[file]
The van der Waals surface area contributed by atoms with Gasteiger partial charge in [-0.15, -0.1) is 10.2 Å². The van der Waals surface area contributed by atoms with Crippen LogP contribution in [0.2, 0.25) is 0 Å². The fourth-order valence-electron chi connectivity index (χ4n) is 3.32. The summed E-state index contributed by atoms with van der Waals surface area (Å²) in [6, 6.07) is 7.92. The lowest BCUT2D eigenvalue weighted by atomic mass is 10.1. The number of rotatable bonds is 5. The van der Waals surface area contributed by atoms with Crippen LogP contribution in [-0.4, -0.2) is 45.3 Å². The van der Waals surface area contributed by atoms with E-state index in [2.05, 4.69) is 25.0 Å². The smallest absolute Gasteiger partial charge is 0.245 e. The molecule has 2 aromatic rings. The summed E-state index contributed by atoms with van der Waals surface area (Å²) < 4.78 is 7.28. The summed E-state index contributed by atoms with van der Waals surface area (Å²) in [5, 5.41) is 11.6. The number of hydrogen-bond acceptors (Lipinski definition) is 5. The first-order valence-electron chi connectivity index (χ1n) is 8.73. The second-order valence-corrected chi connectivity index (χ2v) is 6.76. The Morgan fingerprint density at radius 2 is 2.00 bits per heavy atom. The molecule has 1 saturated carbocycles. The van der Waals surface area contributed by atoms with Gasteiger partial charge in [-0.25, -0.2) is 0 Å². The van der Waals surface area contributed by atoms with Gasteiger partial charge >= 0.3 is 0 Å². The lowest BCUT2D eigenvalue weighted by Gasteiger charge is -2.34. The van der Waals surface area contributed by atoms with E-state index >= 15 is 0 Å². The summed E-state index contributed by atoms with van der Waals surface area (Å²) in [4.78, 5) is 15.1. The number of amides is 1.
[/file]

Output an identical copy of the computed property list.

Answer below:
The van der Waals surface area contributed by atoms with Gasteiger partial charge in [-0.15, -0.1) is 10.2 Å². The van der Waals surface area contributed by atoms with Crippen LogP contribution in [0.2, 0.25) is 0 Å². The fourth-order valence-electron chi connectivity index (χ4n) is 3.32. The summed E-state index contributed by atoms with van der Waals surface area (Å²) in [6, 6.07) is 7.92. The lowest BCUT2D eigenvalue weighted by atomic mass is 10.1. The number of rotatable bonds is 5. The van der Waals surface area contributed by atoms with Crippen LogP contribution in [-0.4, -0.2) is 45.3 Å². The van der Waals surface area contributed by atoms with E-state index in [2.05, 4.69) is 25.0 Å². The smallest absolute Gasteiger partial charge is 0.245 e. The molecule has 2 aromatic rings. The summed E-state index contributed by atoms with van der Waals surface area (Å²) < 4.78 is 7.28. The summed E-state index contributed by atoms with van der Waals surface area (Å²) in [5, 5.41) is 11.6. The number of hydrogen-bond acceptors (Lipinski definition) is 5. The first-order valence-electron chi connectivity index (χ1n) is 8.73. The second-order valence-corrected chi connectivity index (χ2v) is 6.76. The Morgan fingerprint density at radius 2 is 2.00 bits per heavy atom. The molecule has 1 saturated carbocycles. The van der Waals surface area contributed by atoms with Gasteiger partial charge in [-0.25, -0.2) is 0 Å². The van der Waals surface area contributed by atoms with Gasteiger partial charge >= 0.3 is 0 Å². The lowest BCUT2D eigenvalue weighted by Gasteiger charge is -2.34. The van der Waals surface area contributed by atoms with E-state index >= 15 is 0 Å². The summed E-state index contributed by atoms with van der Waals surface area (Å²) in [4.78, 5) is 15.1. The number of amides is 1.